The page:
The Week In Technology, Oct. 17-21, 2022
Xwing Partners With NASA on Automation
Xwing has signed a three-year partnership with NASA to study performance, procedures and risks for flight automation.
The San Francisco-based startup initially plans to study hazards, performance and safety benefits of its vision-based autoland system. Data and lessons learned will be shared with NASA.
Researchers at NASA will use the information to validate and evaluate safety management systems and algorithms, as well as provide risk analyses and prognostics.
“Emerging aviation relies heavily on advanced automation to ensure safety,” says Misty Davies, NASA system-wide safety project manager. “This partnership will help NASA understand the real-world challenges that industry is facing.”
Xwing plans to retrofit an undetermined number of its Part 135 commercial cargo fleet of Cessna Caravans with electro-optical and infrared cameras in underwing pods. Computer vision software will use the imagery to identify the runway, centerline, threshold markings and other cues to line up an aircraft for final approach and landing. The sensors will also be used for automated taxiing and detect-and-avoid capabilities.
“It’s about supplementing GPS/inertial-based navigation with a separate independent system to validate the position of the aircraft, especially on final [approach],” says Xwing CEO Marc Piette.
Xwing is working to obtain a supplemental type certification (STC) for the sensor pods, which is “in the final phases,” he says. Flights with the pods would begin once the STC is obtained.
“This first STC is not going to be integrating with the flight control system, but it acts as a data collection mechanism that we could deploy in the 14 states that we currently fly to today,” Piette says. The pods also house radar and lidar sensors.
Data collected from the Part 135 fleet will be used to validate and improve Xwing’s algorithms and will supplement and refine work done using Xwing’s modified Caravan technology testbed. That aircraft demonstrated autonomous gate-to-gate flight and taxiing last year.
Xwing is competing against startups such as Reliable Robotics and Merlin Labs to automate aircraft flights, including cargo operations. Removing a pilot from cargo flights would significantly reduce costs.
In 2021, Xwing signed a joint development technology agreement with Caravan manufacturer Textron Aviation to accelerate the integration of autoflight technologies into existing and future aircraft.
As part of UPS’ regional air cargo network, Xwing flies 35 Caravans about 400 flights a week to 57 locations across the U.S. to gather hands-on operations experience.
“If you think about deploying this autonomy at scale, it’s not just about flying the airplane,” says Jesse Kallman, Xwing’s vice president of commercialization and strategy. “A lot of it is ground taxi operations, loading and unloading,”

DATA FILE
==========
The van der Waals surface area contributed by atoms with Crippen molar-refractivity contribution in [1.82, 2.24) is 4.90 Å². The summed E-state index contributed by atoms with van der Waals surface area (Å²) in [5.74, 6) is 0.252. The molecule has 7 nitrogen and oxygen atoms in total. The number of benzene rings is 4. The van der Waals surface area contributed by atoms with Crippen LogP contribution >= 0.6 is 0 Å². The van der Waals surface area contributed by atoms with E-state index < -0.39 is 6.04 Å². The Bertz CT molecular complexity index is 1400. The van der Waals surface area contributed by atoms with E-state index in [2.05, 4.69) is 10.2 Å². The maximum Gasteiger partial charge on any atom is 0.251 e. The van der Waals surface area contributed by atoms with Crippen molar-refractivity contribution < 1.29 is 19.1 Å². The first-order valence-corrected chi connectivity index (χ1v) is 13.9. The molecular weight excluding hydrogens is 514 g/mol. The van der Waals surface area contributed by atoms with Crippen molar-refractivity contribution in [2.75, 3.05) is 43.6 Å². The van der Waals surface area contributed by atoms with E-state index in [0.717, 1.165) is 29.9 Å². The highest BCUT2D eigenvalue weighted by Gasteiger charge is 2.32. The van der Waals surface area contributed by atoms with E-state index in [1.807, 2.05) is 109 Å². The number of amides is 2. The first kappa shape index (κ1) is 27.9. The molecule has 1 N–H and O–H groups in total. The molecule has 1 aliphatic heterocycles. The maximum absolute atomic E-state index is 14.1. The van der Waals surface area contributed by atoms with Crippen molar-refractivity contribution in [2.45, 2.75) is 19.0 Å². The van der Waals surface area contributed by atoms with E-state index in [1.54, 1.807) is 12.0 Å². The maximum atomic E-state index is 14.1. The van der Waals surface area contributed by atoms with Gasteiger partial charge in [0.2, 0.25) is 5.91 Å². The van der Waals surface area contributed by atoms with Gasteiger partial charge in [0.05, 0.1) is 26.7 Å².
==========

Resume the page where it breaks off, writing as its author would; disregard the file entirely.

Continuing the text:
Programming aircraft to deal with uncertainties also needs to be figured out. That’s especially the case with some of the small, nontowered airports Xwing’s pilots fly into today, says Piette, who likens the uncontrolled airspace to the “Wild West.”
“You’ve got crop dusters without radios flying around. You’ve got skydivers that are jumping close to the pattern. Student pilots are flying around. You’ve got people landing in both directions on the same runway,” he says. “You’ve got to coordinate all of this.
“People really like to focus on automation of the aircraft and the fact that the aircraft can do a takeoff and landing on its own,” Piette says. “That’s not where the challenge is. It’s being able to handle all of these curveballs that can be thrown at the system and do it gracefully.”
—Garrett Reim in Los Angeles
New Interfaces Critical to Space Servicing
Standardized mechanical interfaces for grappling and connecting spacecraft are critical to enabling the growth of the in-space servicing, assembly and manufacturing industries.
A lack of standardization is holding back growth for the nascent sectors, a panel of industry players told the Satellite Innovation conference in Mountain View, California, on Oct. 11. Interfaces are needed to grab satellites for servicing, connect fuel nozzles, and manipulate prefabricated pieces for spacecraft or space station assembly.
“If we’re going to grow, we need to set up standard interfaces, as well as work with the government to create standards from a regulation standpoint,” said Robert Hauge, president of Northrop Grumman company SpaceLogistics.
In 2020, SpaceLogistics’ Mission Extension Vehicle-1 (MEV-1) docked to communications satellite Intelsat IS-901. The vehicle is using its own thrusters and fuel to extend the life span of that client satellite.
Connecting to any satellite in geostationary orbit is difficult because they were not designed for docking or servicing, Hauge said. Northrop created a workaround, connecting the MEV-1 by grabbing IS-901’s liquid apogee engine nozzle.
“We extend the lance in through that engine nozzle. We go through the narrow portion, open a set of fingers and pull the two spacecraft together. That’s essentially all it takes,” he said. “It’s taken us 10 years of maturing that technology.”
SpaceLogistics plans to launch in 2024 a next-generation servicing spacecraft, called the Mission Robotic Vehicle, that would use a robotic arm to install mission extension pods onto client satellites. It would be easier if satellites had a standard docking interface, Hauge said.
“We absolutely want to have a more universal docking capability,” he said. “But the issue is this industry needs to have standards. We’re working with groups like Confers [the Consortium for Execution of Rendezvous and Servicing Operations].”
There are two important characteristics companies need to focus on, said Rob Schwarz, chief technology officer of Momentus, a company that is developing in-space services including refueling, repositioning, repairing and deorbiting.
“Having an interface that’s an open standard, so that other people can copy it and reuse it, and being first I think are the keys,” he said. “It’ll be the de facto ‘Easy Button’ for other people to press if it’s close enough to meeting their technical requirements.”
There are likely to be several standards for spacecraft interfaces. “There’s not going to be a single standard that everyone follows because [there are] going to be docking interfaces that require humans to pass through them and docking interfaces for microsatellite constellations,” Schwarz said.